Over the last 10-15 years, outsourcing of logistics activities to third-party logistics service providers has become increasingly popular. Research indicates that up to 75% of firms report positive impacts from outsourcing to logistics service providers (Langley J, Capgemini 2007). But what of the balance? Why have they struggled to obtain the results that they were hoping for?
In this article I will outline, firstly, the reasons why organisations outsource logistics activities, and secondly, what the key drivers are for outsourcing success.
Why do organisations outsource logistics operations?
There are many apparent motives why companies outsource, but from my experience there are four principal reasons:
1. Warehousing and distribution management is not a ‘core’ skill.
Peters and Waterman in their best, seller‘In Search for Excellence’ identify one of the eight factors of organisational success as ‘sticking to the knitting’. They warned that companies that stray from their core business risk their employees attention being diverted from that business to the point where they lose focus.
Many enterprises have taken heed and determined that inbound and outbound transport and warehousing are ‘consequential’ processes of their business rather than ‘fundamental’ or ‘core’ processes. This has fuelled growth of the third-party outsourcing industry and expansion of scores of logistics service providers.
While many logistics service providers commenced as transport companies, they have diversified to engage in contract warehousing logistics, freight forwarding plus many other value adding services. On a world scale there are thousands of providers offering third-party services, yet there are only a handful of very large ones with the ability, network, systems and infrastructure needed for multinational customers.
Consider the rationalisation of major players over the last five years in Australia alone, e.g. DHL/Exel/Tibbet and Britten, Schenker/ Bax, Toll/Patricks/Brambles/SembCorp/ Finemores, Linfox/Mayne/FCL/Westgate. The choice of which provider to use typically depends on the local and/or international scale of the customers and alignment with the size and geographic spread of the logistics service provider.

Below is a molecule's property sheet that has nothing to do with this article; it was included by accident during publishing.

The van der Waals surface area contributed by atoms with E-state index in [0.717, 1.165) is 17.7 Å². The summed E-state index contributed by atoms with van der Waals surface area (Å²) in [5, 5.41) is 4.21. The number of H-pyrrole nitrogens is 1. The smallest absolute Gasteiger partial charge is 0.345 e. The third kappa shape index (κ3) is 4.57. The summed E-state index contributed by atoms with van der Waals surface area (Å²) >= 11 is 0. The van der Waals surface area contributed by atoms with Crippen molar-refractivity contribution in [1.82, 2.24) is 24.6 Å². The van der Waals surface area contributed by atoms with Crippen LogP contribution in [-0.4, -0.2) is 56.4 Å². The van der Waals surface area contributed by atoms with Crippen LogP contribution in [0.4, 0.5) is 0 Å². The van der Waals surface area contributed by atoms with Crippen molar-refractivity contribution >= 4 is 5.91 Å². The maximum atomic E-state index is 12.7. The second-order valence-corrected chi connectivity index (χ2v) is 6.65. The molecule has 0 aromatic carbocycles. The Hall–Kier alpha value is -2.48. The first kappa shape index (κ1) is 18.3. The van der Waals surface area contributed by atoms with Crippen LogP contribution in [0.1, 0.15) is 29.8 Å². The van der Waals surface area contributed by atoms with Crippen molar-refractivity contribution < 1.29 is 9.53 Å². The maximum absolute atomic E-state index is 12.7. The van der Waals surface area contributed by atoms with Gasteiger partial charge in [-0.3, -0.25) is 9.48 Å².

2. Performance is sub-optimal.
Related to the ‘core skill’ issue, often organisations that have a strategic focus other than in transport or warehousing, cannot attain the desired performance levels and key performance indicators (KPIs) required by their customers. For example, companies that have their own in-house vehicle fleet often struggle to deliver products on time. For instance, a service ratio of less than 98% of deliveries delivered on time is a major issue for modern consumers as they have become far more demanding.
Merely dealing with the complexity of transport networks, contractors, inventories, industrial unions, and cost control is tough enough for many enterprises, so achieving 98% on-time performance is, for some, just a dream. On the warehousing front, checking performance against just a few industry KPIs can quickly help managers determine how effective their operations are.
Telling signs are low levels of inventory accuracy, low stock turns, and low order output ratios per labour hour, high levels of unexplainable losses or damage to goods, high operating costs, customer performance complaints, and high employee turnover. When these signs are evident, firms often choose to outsource rather than waste time developing their own remedies.